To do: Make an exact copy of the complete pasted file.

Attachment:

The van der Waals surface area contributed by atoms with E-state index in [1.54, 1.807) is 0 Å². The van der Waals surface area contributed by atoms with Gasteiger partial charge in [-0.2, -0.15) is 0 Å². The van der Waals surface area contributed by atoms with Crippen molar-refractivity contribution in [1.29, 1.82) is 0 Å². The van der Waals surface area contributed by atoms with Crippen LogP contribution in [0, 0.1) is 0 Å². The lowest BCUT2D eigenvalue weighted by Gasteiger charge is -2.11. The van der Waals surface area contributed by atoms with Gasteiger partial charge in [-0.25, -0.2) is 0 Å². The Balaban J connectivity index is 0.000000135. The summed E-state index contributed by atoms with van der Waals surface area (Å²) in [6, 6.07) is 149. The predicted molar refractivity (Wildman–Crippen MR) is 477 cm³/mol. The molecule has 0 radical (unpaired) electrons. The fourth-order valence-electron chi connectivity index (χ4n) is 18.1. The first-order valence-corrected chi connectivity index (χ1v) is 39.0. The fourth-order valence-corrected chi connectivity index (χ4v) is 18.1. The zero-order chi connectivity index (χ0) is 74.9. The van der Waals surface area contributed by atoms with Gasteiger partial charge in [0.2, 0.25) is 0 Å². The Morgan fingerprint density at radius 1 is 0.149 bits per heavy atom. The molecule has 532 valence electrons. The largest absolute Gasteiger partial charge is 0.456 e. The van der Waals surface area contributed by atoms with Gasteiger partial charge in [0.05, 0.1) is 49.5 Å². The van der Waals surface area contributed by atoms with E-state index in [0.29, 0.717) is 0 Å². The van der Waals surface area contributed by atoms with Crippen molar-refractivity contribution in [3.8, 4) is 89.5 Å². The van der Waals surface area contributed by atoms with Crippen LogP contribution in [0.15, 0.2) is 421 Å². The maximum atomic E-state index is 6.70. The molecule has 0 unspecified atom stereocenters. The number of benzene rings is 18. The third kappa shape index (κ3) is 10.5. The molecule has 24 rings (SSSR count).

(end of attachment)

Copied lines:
The van der Waals surface area contributed by atoms with E-state index in [1.54, 1.807) is 0 Å². The van der Waals surface area contributed by atoms with Gasteiger partial charge in [-0.2, -0.15) is 0 Å². The van der Waals surface area contributed by atoms with Crippen molar-refractivity contribution in [1.29, 1.82) is 0 Å². The van der Waals surface area contributed by atoms with Crippen LogP contribution in [0, 0.1) is 0 Å². The lowest BCUT2D eigenvalue weighted by Gasteiger charge is -2.11. The van der Waals surface area contributed by atoms with Gasteiger partial charge in [-0.25, -0.2) is 0 Å². The Balaban J connectivity index is 0.000000135. The summed E-state index contributed by atoms with van der Waals surface area (Å²) in [6, 6.07) is 149. The predicted molar refractivity (Wildman–Crippen MR) is 477 cm³/mol. The molecule has 0 radical (unpaired) electrons. The fourth-order valence-electron chi connectivity index (χ4n) is 18.1. The first-order valence-corrected chi connectivity index (χ1v) is 39.0. The fourth-order valence-corrected chi connectivity index (χ4v) is 18.1. The zero-order chi connectivity index (χ0) is 74.9. The van der Waals surface area contributed by atoms with Gasteiger partial charge in [0.2, 0.25) is 0 Å². The Morgan fingerprint density at radius 1 is 0.149 bits per heavy atom. The molecule has 532 valence electrons. The largest absolute Gasteiger partial charge is 0.456 e. The van der Waals surface area contributed by atoms with Gasteiger partial charge in [0.05, 0.1) is 49.5 Å². The van der Waals surface area contributed by atoms with E-state index in [0.29, 0.717) is 0 Å². The van der Waals surface area contributed by atoms with Crippen molar-refractivity contribution in [3.8, 4) is 89.5 Å². The van der Waals surface area contributed by atoms with Crippen LogP contribution in [0.15, 0.2) is 421 Å². The maximum atomic E-state index is 6.70. The molecule has 0 unspecified atom stereocenters. The number of benzene rings is 18. The third kappa shape index (κ3) is 10.5. The molecule has 24 rings (SSSR count).